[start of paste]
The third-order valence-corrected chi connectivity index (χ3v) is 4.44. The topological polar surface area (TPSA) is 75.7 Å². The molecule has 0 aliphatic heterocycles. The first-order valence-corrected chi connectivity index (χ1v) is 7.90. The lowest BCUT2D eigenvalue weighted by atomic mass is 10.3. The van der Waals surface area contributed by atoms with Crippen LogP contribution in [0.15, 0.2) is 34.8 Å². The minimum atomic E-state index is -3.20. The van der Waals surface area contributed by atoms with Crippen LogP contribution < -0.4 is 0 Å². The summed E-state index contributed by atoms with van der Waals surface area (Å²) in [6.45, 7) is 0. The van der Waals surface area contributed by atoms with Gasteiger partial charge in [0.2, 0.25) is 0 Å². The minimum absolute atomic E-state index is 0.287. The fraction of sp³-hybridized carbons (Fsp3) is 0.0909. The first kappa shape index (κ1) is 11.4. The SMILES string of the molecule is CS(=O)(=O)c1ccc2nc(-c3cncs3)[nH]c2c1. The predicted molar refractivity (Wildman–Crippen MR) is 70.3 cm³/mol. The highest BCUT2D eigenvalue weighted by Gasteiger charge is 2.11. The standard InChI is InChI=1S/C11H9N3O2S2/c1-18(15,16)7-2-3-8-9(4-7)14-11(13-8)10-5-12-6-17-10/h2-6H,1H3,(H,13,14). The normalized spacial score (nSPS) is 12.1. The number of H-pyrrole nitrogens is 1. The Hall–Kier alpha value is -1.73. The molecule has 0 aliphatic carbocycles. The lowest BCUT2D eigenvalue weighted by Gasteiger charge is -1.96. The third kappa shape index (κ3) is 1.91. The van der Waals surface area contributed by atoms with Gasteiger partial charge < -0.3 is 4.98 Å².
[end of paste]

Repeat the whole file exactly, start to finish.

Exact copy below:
The third-order valence-corrected chi connectivity index (χ3v) is 4.44. The topological polar surface area (TPSA) is 75.7 Å². The molecule has 0 aliphatic heterocycles. The first-order valence-corrected chi connectivity index (χ1v) is 7.90. The lowest BCUT2D eigenvalue weighted by atomic mass is 10.3. The van der Waals surface area contributed by atoms with Crippen LogP contribution in [0.15, 0.2) is 34.8 Å². The minimum atomic E-state index is -3.20. The van der Waals surface area contributed by atoms with Crippen LogP contribution < -0.4 is 0 Å². The summed E-state index contributed by atoms with van der Waals surface area (Å²) in [6.45, 7) is 0. The van der Waals surface area contributed by atoms with Gasteiger partial charge in [0.2, 0.25) is 0 Å². The minimum absolute atomic E-state index is 0.287. The fraction of sp³-hybridized carbons (Fsp3) is 0.0909. The first kappa shape index (κ1) is 11.4. The SMILES string of the molecule is CS(=O)(=O)c1ccc2nc(-c3cncs3)[nH]c2c1. The predicted molar refractivity (Wildman–Crippen MR) is 70.3 cm³/mol. The highest BCUT2D eigenvalue weighted by Gasteiger charge is 2.11. The standard InChI is InChI=1S/C11H9N3O2S2/c1-18(15,16)7-2-3-8-9(4-7)14-11(13-8)10-5-12-6-17-10/h2-6H,1H3,(H,13,14). The normalized spacial score (nSPS) is 12.1. The number of H-pyrrole nitrogens is 1. The Hall–Kier alpha value is -1.73. The molecule has 0 aliphatic carbocycles. The lowest BCUT2D eigenvalue weighted by Gasteiger charge is -1.96. The third kappa shape index (κ3) is 1.91. The van der Waals surface area contributed by atoms with Gasteiger partial charge < -0.3 is 4.98 Å².